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Film / Princess Yang Kwei-Fei

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Princess Yang Kwei-Fei is a 1955 film from Japan, directed by Kenji Mizoguchi, starring Machiko Kyo.

Despite being a Japanese movie it is a Chinese story, telling the Real Life history of 8th century imperial consort Yang Kwei-Fei. Emperor Xuan Zong of the Tang Dynasty is a widower. He has for some time been deep in mourning for his lost wife, much to the distress of the imperial court, which can't get him to focus on running the country.

The ambitious Yang family is trying to pair the emperor up with a woman as a means of inserting themselves in the court. Family patriarch Yang Guozhong has tossed three sisters from another branch of the Yang clan at Emperor Xuan Zong to no avail. General An Lushan, an ally of the Yang family, notices a fourth sister, Yuahan, born of a different mother. Yuahan (Machiko Kyo) has been left to labor in the Yang kitchens as a servant girl, but An observes both her arresting beauty and her resemblance to the late empress.

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Yuahan is sent to the palace. It works, as the emperor falls hopelessly in love with the kind, gentle, selfless Yuahan. He gives her the honorific title of Kwei-Fei, and she becomes his consort. The Yang family is raised in status, with Guozhong becoming chancellor, and An Lushan getting a promotion. Unfortunately, while Kwei-Fei is a devoted servant of the emperor, her relations exploit their power, imposing oppressively high taxes, making themselves hated among the people. Also, An Lushan isn't satisfied with promotion, and wants to become an imperial minister himself. All the political scheming and rivalries threaten to destroy the happiness of the emperor and Kwei-Fei.

One of only two color films made by Mizoguchi before his death from leukemia in 1956.


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Tropes:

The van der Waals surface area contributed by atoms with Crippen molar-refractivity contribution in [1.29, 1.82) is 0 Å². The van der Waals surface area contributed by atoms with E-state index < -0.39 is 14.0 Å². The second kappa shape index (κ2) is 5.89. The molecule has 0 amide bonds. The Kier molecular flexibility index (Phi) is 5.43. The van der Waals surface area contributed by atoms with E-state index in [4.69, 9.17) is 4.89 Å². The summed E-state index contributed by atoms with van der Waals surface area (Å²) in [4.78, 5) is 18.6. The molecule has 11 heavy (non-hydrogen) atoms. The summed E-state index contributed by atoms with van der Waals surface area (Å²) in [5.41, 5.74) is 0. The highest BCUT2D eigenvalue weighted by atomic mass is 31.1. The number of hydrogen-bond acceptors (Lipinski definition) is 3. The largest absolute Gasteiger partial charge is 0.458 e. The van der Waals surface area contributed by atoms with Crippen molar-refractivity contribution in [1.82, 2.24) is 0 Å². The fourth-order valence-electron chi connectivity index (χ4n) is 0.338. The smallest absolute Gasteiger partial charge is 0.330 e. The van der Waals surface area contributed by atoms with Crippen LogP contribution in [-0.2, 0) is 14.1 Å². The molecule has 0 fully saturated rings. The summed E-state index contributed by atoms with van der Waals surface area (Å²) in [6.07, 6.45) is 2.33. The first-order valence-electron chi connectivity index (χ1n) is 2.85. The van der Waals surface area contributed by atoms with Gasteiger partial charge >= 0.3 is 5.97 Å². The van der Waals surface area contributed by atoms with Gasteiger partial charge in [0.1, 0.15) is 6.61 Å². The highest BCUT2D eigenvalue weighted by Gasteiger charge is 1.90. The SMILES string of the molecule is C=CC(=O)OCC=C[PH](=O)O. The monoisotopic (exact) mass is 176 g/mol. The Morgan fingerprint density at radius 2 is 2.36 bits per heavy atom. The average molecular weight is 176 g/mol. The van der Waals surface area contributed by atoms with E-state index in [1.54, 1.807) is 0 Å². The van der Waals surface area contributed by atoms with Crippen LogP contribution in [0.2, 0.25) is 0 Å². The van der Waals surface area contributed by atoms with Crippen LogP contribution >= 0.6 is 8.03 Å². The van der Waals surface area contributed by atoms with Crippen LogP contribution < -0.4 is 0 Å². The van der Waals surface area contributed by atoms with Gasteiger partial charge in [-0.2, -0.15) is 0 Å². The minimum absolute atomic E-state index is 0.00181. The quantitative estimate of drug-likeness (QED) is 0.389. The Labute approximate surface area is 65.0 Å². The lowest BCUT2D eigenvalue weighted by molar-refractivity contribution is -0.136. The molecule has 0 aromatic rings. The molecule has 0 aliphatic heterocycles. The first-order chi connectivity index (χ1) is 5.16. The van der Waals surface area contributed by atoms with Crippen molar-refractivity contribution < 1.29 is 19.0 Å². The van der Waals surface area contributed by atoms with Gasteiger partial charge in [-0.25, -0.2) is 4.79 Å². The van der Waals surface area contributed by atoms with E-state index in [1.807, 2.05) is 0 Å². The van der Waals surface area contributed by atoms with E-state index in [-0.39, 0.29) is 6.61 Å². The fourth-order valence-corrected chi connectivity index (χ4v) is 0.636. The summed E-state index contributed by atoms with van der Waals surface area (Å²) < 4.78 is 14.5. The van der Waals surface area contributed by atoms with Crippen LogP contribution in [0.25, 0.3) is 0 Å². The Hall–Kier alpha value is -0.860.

• All for Nothing: The mutinous mob of soldiers outside the palace force Xuan Zong to hand over Kwei-Fei so they can execute her. And it doesn't even save his throne in the end, as the emperor is later overthrown by his son.
  • Bathe Her and Bring Her to Me: After first being enchanted by the lovely Yuahan, the emperor orders the "lotus bath" for her before she's brought back into his presence. It's not the typical villainous example—she is a harem girl, after all—but it plays out in the same way as Fanservice.
  • Bathtub Scene: Or rather the Japanese equivalent, "Furo Scene", in which Yuahan is given a fancy bath before being returned to the presence of the emperor.
  • Dirty Coward: Yang Guzhong, who is only too eager to hand over his own cousin to a bloodthirsty mob in order to save his own neck. He's killed by one of the other courtiers.
  • Downer Ending: Kwei-Fei willingly hands herself over, and is executed by the soldiers, in order to spare her husband's life.
  • Face Death with Dignity: Kwei-Fei, going to her execution calmly and with dignity.
  • Framing Device: Begins and ends with Emperor Xuan Zong, having been pushed aside by his son and forced into retirement, wistfully remembering his lost love Kwei-Fei from long ago.
  • Inner Monologue: The Framing Device has the emperor remembering his lost consort.
  • King Incognito: Xuan Zong is attracted by Yuahan's beauty, but they really bond when she sneaks him out of the palace and into the lantern festival, a big carnival going on in town. They walk around, they have snacks, she dances for the crowd while he plays the lute, none of the onlookers aware the emperor is in their midst. At one point they have to duck into an alley to avoid being spotted by people from the court.
  • The Lost Lenore: As the film opens the emperor is too distracted to govern, gazing distractedly at a portrait of his wife. At the end he's doing the same with Kwei-Fei, gazing mournfully at her statue.
  • The Mutiny: The soldiers supposedly loyal to the emperor mutiny and massacre the Yangs. Then, while professing loyalty to Xuan Zong, they demand he hand over his wife so they can execute her.
  • Rags to Royalty: Yuahan rises from servant girl in the kitchen of her richer Yang relations, to queen consort to the emperor. It ends badly, however.
  • Tempting Fate: "Everything will go well," says An confidently after settling on Yuahan as the latest offering to the emperor. It doesn't.
  • Together in Death: The return to the Framing Device at the end of the movie has the former Emperor Xuan Zong collapsing in front of a statue of his late wife. But his Inner Monologue doesn't end, and his voice is joined by the voice of Kwei-Fei. It becomes clear that the emperor has died and joined his wife in the afterlife. Their voices laugh with joy as they're reunited.
  • Too Important to Walk: Mrs. Yang is carried on a litter. This is to underscore how arrogant the Yangs are. Mrs. Yang and her litter bearers are attacked by an angry mob.
  • Toplessness from the Back: Yuahan after she rises from the lotus bath, before she's presented to the emperor. This was as risque as Japanese films got in the 1950s.
  • Translation Convention: A Chinese story with Chinese characters, presented in Japanese.
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